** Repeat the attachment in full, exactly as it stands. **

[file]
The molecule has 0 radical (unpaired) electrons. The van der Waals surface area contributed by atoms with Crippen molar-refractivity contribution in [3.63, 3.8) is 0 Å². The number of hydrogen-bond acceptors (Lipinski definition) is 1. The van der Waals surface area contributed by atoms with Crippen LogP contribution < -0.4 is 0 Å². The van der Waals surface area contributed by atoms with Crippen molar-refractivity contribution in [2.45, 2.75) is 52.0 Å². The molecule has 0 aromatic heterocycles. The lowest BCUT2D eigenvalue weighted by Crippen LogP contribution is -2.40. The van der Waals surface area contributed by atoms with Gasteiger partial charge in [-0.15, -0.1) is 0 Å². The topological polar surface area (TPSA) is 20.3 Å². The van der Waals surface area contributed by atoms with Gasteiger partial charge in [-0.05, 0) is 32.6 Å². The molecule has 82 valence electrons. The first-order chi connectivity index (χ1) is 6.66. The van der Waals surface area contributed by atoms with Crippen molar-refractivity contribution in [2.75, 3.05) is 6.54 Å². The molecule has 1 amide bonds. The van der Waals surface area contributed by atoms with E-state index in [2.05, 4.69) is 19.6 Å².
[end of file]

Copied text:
The molecule has 0 radical (unpaired) electrons. The van der Waals surface area contributed by atoms with Crippen molar-refractivity contribution in [3.63, 3.8) is 0 Å². The number of hydrogen-bond acceptors (Lipinski definition) is 1. The van der Waals surface area contributed by atoms with Crippen LogP contribution < -0.4 is 0 Å². The van der Waals surface area contributed by atoms with Crippen molar-refractivity contribution in [2.45, 2.75) is 52.0 Å². The molecule has 0 aromatic heterocycles. The lowest BCUT2D eigenvalue weighted by Crippen LogP contribution is -2.40. The van der Waals surface area contributed by atoms with Gasteiger partial charge in [-0.15, -0.1) is 0 Å². The topological polar surface area (TPSA) is 20.3 Å². The van der Waals surface area contributed by atoms with Gasteiger partial charge in [-0.05, 0) is 32.6 Å². The molecule has 82 valence electrons. The first-order chi connectivity index (χ1) is 6.66. The van der Waals surface area contributed by atoms with Crippen molar-refractivity contribution in [2.75, 3.05) is 6.54 Å². The molecule has 1 amide bonds. The van der Waals surface area contributed by atoms with E-state index in [2.05, 4.69) is 19.6 Å².